Amid reports of a threatened boycott by the privateer teams over the US Grand Prix weekend, Ecclestone, who doles out the prize money, admitted that the sport’s financial woes were partly his fault and expressed a willingness to distribute revenue more equally.

But as he admitted, a solution to the latest crisis is hard to find, and any redistribution of income needs the agreement of the ‘haves,’ the teams who get the bulk of the television rights money.

"I think the situation is such that if enough people want it resolved we can resolve it,” Ecclestone was quoted as saying by Reuters, among a group of select media invited for a discussion to his office in Austin.

“It's a case of the people that are involved in the sport will have to want to look after the sport and be prepared to make some sacrifices.”

And that’s the tricky part.

Formula One teams have over and over again showed that they only act in their self-interest and are unable to put the sport first.

In the two seasons this writer has covered the sport, costs have been a regular topic of discussion in nearly every team-principals’ press conference. Yet despite endless talk, meetings and discussions, Formula One seemed content to stand by and watch Marussia and Caterham slide into administration.

Divisions on how to tackle the problem persisted in Austin in Friday’s team-principals’ press conference. Even as the privateer outfits cried out for change, representatives of the larger outfits, while trotting out that now only-too-well-used line about how costs are a concern, appeared to stick to their guns.

Formula One risks being run into the ground by a failure to respond. The financial malaise plaguing the sport has so far claimed two of the backmarker teams but extends beyond the back rows of the grid. If costs aren’t urgently addressed there’s a real danger the sport could well be left with just the manufacturer teams.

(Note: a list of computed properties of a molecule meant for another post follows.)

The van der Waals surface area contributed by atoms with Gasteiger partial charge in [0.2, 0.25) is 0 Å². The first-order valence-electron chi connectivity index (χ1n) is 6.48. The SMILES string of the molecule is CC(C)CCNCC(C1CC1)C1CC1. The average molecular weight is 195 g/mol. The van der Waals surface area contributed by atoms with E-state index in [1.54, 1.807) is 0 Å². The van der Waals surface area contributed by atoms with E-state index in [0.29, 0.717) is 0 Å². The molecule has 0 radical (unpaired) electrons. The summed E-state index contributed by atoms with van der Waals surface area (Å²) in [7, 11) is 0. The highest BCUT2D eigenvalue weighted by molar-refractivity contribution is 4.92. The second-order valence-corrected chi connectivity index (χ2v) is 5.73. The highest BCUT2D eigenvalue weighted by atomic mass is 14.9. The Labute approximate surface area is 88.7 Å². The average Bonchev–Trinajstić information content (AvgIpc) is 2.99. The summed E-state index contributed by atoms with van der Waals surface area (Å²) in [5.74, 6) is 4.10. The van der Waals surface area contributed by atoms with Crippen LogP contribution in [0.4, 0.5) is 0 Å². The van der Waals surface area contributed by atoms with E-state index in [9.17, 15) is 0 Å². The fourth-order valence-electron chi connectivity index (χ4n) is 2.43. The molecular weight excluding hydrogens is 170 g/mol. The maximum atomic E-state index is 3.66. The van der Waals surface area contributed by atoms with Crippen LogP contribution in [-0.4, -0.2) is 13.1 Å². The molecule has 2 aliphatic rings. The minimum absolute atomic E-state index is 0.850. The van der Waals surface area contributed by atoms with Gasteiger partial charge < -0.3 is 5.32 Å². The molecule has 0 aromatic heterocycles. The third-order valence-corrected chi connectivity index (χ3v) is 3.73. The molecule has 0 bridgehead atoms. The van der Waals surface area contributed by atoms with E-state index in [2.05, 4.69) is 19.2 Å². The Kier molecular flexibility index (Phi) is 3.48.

Manufacturers come and go as they please. Unlike the privateer outfits, racing is not their raison d’etre. And if we lose the privateer teams that are the life-blood of the sport, a manufacturer will inevitably finish last. At which point the parent company’s board may well decide competition is bad for their brand and pull the plug, setting in motion a chain reaction that can only end with the death of the sport.

Formula One is the pinnacle of motor-racing and it needs to be a brutal business. The barriers to entry must be high ensuring only the fittest make it in and survive. But the fittest need not mean the richest.

Not so long ago a man by the name of Frank Williams was so strapped for cash that he ran his Formula One team from a telephone booth. But, a proper racer, he survived the sport’s law of natural selection and has come a long way since, leading his team to nine constructors’ championships.

Formula One’s success has been built on the backs of men like Williams but when a team of hardcore racers like Marussia – men and women in the same mold as the Briton – finds it difficult to survive let alone compete, it calls for a break from the past. It’s high time the sport came first.

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Updated Date: Nov 04, 2014 08:31:15 IST